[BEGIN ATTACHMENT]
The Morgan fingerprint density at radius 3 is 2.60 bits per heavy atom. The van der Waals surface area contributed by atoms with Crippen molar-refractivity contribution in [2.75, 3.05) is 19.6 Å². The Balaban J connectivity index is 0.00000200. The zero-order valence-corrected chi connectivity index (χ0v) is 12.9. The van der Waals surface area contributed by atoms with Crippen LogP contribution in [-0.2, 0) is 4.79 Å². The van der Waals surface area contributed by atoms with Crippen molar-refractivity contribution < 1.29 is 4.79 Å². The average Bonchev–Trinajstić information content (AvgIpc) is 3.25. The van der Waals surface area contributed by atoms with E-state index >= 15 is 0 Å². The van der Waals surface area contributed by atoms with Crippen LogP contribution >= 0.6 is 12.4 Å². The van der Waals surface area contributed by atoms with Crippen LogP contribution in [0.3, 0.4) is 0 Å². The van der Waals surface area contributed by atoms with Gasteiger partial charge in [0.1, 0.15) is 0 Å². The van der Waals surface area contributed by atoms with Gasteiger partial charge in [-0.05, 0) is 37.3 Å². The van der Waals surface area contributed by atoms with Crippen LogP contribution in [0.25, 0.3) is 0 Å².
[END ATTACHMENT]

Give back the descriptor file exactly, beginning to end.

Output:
The Morgan fingerprint density at radius 3 is 2.60 bits per heavy atom. The van der Waals surface area contributed by atoms with Crippen molar-refractivity contribution in [2.75, 3.05) is 19.6 Å². The Balaban J connectivity index is 0.00000200. The zero-order valence-corrected chi connectivity index (χ0v) is 12.9. The van der Waals surface area contributed by atoms with Crippen LogP contribution in [-0.2, 0) is 4.79 Å². The van der Waals surface area contributed by atoms with Crippen molar-refractivity contribution < 1.29 is 4.79 Å². The average Bonchev–Trinajstić information content (AvgIpc) is 3.25. The van der Waals surface area contributed by atoms with E-state index >= 15 is 0 Å². The van der Waals surface area contributed by atoms with Crippen LogP contribution >= 0.6 is 12.4 Å². The van der Waals surface area contributed by atoms with Crippen LogP contribution in [0.3, 0.4) is 0 Å². The van der Waals surface area contributed by atoms with Gasteiger partial charge in [0.1, 0.15) is 0 Å². The van der Waals surface area contributed by atoms with Gasteiger partial charge in [-0.05, 0) is 37.3 Å². The van der Waals surface area contributed by atoms with Crippen LogP contribution in [0.25, 0.3) is 0 Å².